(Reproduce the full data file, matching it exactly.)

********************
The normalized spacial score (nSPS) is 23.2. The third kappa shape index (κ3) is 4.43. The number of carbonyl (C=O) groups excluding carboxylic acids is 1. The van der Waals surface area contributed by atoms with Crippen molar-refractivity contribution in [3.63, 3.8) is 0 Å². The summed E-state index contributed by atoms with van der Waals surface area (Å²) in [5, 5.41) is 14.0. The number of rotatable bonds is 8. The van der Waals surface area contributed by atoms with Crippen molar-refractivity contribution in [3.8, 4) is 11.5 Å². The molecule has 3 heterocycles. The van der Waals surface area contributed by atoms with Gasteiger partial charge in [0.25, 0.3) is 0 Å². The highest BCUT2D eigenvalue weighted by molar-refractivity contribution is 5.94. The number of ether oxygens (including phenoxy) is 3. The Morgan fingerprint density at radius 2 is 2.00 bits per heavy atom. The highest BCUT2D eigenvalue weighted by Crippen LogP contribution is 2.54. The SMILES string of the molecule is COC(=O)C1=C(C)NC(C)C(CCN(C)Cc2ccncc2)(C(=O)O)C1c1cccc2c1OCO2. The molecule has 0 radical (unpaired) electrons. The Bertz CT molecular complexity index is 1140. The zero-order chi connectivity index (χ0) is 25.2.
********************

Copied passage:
The normalized spacial score (nSPS) is 23.2. The third kappa shape index (κ3) is 4.43. The number of carbonyl (C=O) groups excluding carboxylic acids is 1. The van der Waals surface area contributed by atoms with Crippen molar-refractivity contribution in [3.63, 3.8) is 0 Å². The summed E-state index contributed by atoms with van der Waals surface area (Å²) in [5, 5.41) is 14.0. The number of rotatable bonds is 8. The van der Waals surface area contributed by atoms with Crippen molar-refractivity contribution in [3.8, 4) is 11.5 Å². The molecule has 3 heterocycles. The van der Waals surface area contributed by atoms with Gasteiger partial charge in [0.25, 0.3) is 0 Å². The highest BCUT2D eigenvalue weighted by molar-refractivity contribution is 5.94. The number of ether oxygens (including phenoxy) is 3. The Morgan fingerprint density at radius 2 is 2.00 bits per heavy atom. The highest BCUT2D eigenvalue weighted by Crippen LogP contribution is 2.54. The SMILES string of the molecule is COC(=O)C1=C(C)NC(C)C(CCN(C)Cc2ccncc2)(C(=O)O)C1c1cccc2c1OCO2. The molecule has 0 radical (unpaired) electrons. The Bertz CT molecular complexity index is 1140. The zero-order chi connectivity index (χ0) is 25.2.